It’s hard to believe, but we’re already halfway through 2008 — so I’m continuing my quarterly Top 25 of this year’s most infectious singles. Eligible for this round are springtime singles, ranked according to personal preference but compiled based on chart success and digital sales. We continue with nos. 10 through 6.
10. Carrie Underwood, “Last Name” (Billboard Peak: #19)
The best song from her Carnival Ride set, “Last Name” proves that Carrie Underwood spends her time steaming up car windows when she’s not slashing tires. Her backing band plays boogie blues throughout, incorporating fat bass licks, sloping chord changes and a banjo line from Big & Rich’s playbook. And at the end of it all, you’re glad at least one of our American Idols sounds decidedly American.
9. Kanye West feat. Chris Martin, “Homecoming” (#69)
Onto more Americana, albeit sung by a Brit: Kanye West’s “Homecoming” might just be the best moment on his stacked Graduation disc. The piano sample is vintage Kanye — familiar but not so much that you can identify it — and Chris Martin holds his own with lyrics about places he’s only seen on maps. Every once in a while, it’s nice to hear some sentiment to counterbalance Kanye’s massive ego.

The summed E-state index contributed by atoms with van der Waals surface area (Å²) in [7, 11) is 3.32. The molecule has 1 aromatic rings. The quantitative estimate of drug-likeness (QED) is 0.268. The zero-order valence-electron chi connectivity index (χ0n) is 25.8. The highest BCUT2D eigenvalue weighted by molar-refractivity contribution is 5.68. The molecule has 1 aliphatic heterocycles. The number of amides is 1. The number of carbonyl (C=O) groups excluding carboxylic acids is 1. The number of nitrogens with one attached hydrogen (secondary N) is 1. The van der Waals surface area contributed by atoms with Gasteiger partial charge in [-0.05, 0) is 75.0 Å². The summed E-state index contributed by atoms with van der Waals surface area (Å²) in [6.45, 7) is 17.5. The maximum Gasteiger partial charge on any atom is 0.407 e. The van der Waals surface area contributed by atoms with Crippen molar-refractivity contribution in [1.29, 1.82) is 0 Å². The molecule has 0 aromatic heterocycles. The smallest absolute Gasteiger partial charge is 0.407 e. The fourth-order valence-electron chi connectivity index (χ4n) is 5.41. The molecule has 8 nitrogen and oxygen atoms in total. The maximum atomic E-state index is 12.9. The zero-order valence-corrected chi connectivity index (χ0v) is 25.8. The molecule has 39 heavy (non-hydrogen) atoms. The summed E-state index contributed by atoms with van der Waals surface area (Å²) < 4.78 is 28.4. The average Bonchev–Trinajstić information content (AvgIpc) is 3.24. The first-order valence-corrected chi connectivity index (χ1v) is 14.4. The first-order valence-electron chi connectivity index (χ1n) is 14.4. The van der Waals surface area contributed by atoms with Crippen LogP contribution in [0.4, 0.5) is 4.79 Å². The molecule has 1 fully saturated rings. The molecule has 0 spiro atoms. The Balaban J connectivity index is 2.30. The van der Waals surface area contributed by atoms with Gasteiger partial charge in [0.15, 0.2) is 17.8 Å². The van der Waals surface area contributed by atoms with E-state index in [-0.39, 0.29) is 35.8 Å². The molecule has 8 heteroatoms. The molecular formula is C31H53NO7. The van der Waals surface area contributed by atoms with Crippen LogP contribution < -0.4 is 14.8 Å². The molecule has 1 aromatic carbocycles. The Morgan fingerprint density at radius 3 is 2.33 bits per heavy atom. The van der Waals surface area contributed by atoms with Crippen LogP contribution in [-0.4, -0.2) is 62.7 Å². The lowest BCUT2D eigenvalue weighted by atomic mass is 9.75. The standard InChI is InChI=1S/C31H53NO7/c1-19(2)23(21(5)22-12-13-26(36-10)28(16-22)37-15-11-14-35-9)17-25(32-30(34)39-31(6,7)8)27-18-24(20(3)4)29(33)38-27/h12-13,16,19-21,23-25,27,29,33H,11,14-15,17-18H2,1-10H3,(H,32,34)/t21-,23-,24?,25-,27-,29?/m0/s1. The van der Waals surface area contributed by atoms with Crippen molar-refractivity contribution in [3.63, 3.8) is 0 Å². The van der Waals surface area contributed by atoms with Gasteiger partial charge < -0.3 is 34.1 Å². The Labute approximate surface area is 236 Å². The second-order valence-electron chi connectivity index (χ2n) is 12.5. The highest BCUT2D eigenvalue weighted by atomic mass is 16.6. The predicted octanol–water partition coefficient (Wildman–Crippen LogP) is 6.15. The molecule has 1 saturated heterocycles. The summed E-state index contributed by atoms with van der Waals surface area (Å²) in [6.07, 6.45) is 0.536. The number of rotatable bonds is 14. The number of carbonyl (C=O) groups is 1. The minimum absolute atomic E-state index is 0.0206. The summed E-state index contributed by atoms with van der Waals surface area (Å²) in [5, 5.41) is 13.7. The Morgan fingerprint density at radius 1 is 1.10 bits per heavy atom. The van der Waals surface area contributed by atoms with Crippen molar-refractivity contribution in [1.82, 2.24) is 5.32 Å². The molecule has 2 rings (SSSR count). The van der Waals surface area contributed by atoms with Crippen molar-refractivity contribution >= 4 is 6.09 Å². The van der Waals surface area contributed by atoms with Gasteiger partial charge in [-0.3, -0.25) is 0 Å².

8. Alicia Keys, “Teenage Love Affair” (#54)
Sure, Alicia Keys’ “Teenage Love Affair” has a midsection heavy on immature lyrics — but you can’t exactly expect much else from a songstress who’s registered a Number One called “My Boo.” Otherwise, “Affair” is the best slice of summer soul this side of Earth Wind & Fire.
7. Rihanna, “Take A Bow” (#1)
Rihanna’s last huge ballad was “Unfaithful,” in which she played the role of the cheater. Now comes “Take A Bow,” a dagger-sharp slice of scorn addressed to an unfaithful boyfriend. I’m not so sure what comes next, but someone’s getting laid.
6. Maroon 5 feat. Rihanna, “If I Never See Your Face Again” (#53)
Adam Levine has stated that much of his band’s It Won’t Be Soon Before Long draws from Prince’s Controversy — but a single like this one makes that point by itself. “If I Never See Your Face Again,” either with or without Rihanna, is retro cool in its reliance on synthetic funk stabs, Parliament-worthy backing vocals and an electronic drumbeat. And while it’s not exactly modern-era chart dynamite, you can’t deny it would be thirty years ago.